Putin Warns Western Troop Deployment Risks Global Nuclear Conflict
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Russian President Vladimir Putin delivers his state-of-the-nation address in Moscow, Russia, Thursday, Feb. 29, 2024. (AP Photo/Alexander Zemlianichenko)

By The Smartencyclopedia Staff & Agencies

MOSCOW  — In a state-of-the-nation address on Thursday, Russian President Vladimir Putin issued a stern warning to the West against further involvement in the Ukraine conflict, cautioning that such actions could lead to a global nuclear conflict.

Putin, who is set to win next month’s election, vowed to fulfill Moscow’s goals in Ukraine and emphasized Russia’s readiness to protect its gains in the region. The warning was prompted by recent remarks from French President Emmanuel Macron suggesting the possibility of deploying Western ground troops to Ukraine.

The Russian leader, referencing accusations against Russia, stated that Western allies were actively considering striking Russian territory and discussed sending a NATO contingent to Ukraine. Putin cautioned against such moves, asserting that the consequences for potential invaders would be “far more tragic.”

Speaking before lawmakers and top officials, Putin questioned the understanding of Western leaders, alleging that they are playing with the idea of deeper involvement in the conflict as if in a simulation. He emphasized that Russia possesses weapons capable of striking targets on their territory, raising the real threat of a nuclear conflict that could destroy civilization.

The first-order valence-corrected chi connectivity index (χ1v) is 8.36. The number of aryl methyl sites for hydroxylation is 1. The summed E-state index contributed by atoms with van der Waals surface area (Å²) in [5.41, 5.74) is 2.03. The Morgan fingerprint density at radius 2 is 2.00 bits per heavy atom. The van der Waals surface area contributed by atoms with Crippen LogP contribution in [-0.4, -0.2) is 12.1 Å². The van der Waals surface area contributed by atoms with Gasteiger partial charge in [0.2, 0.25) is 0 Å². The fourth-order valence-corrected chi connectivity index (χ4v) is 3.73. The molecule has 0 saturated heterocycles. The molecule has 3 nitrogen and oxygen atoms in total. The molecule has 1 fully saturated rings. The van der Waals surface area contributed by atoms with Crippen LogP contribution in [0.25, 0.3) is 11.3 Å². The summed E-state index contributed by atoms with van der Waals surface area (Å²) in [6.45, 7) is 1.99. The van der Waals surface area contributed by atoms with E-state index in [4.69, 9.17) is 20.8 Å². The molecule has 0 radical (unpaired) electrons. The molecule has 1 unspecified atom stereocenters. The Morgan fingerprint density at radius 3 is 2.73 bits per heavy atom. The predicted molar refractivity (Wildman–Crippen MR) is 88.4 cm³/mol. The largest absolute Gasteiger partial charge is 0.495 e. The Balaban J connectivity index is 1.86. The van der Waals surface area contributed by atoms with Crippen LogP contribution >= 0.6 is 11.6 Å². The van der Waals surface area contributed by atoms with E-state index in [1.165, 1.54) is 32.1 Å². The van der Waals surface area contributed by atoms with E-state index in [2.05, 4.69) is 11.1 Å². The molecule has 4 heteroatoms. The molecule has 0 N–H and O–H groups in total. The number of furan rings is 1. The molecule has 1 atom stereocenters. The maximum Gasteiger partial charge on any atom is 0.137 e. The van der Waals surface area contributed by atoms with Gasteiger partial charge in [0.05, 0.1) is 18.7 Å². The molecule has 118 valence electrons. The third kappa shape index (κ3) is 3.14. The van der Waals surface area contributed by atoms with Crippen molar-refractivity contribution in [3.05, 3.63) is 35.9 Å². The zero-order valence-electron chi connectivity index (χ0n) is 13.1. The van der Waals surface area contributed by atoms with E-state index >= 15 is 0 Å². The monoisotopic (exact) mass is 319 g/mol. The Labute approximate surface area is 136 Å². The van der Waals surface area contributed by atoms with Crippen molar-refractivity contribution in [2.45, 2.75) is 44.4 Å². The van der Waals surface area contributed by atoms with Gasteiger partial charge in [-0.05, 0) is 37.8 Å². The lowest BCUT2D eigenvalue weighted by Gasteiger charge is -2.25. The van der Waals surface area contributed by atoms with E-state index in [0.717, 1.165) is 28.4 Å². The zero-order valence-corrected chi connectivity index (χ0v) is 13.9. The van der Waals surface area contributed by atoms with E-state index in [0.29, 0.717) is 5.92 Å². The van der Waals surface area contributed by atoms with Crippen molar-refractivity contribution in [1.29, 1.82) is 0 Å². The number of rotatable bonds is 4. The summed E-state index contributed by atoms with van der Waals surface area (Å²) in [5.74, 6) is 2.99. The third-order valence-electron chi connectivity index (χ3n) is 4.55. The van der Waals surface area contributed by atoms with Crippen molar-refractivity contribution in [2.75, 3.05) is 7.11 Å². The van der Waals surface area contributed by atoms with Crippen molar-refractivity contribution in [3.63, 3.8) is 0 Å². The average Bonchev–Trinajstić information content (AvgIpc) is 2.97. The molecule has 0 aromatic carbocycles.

Putin’s strong statement followed previous warnings in which he reminded the world of Russia’s nuclear capabilities, aiming to discourage Western military support for Ukraine. He reiterated that Russia’s nuclear forces are in “full readiness,” deploying new weapons tested on the Ukrainian battlefield, including the Sarmat heavy intercontinental ballistic missile, the Burevestnik atomic-powered cruise missile, and the Poseidon atomic-powered, nuclear-armed drone.

Putin dismissed Western leaders’ concerns about a Russian attack on NATO allies as “ravings” and rejected allegations of Russia considering the deployment of space-based nuclear weapons. He claimed that these accusations were part of a ploy to draw Russia into nuclear arms control talks on American terms.

In a speech focusing on economic and social issues ahead of the upcoming presidential election, Putin argued that Russia was defending its sovereignty and security in Ukraine. He hailed Russian soldiers, honoring those killed in the fighting, and signaled a desire to negotiate an end to the conflict while maintaining Russia’s gains.

Putin, running as an independent candidate in the election, faces limited opposition due to tight control over Russia’s political system. Prominent critics have been imprisoned or live abroad, and most independent media outlets have been banned. The sudden death of opposition leader Alexei Navalny earlier this month adds to the absence of any significant challenge to Putin’s reelection.

As the situation intensifies, the international community watches closely, concerned about the potential escalation of the conflict and the risks associated with a global nuclear confrontation.

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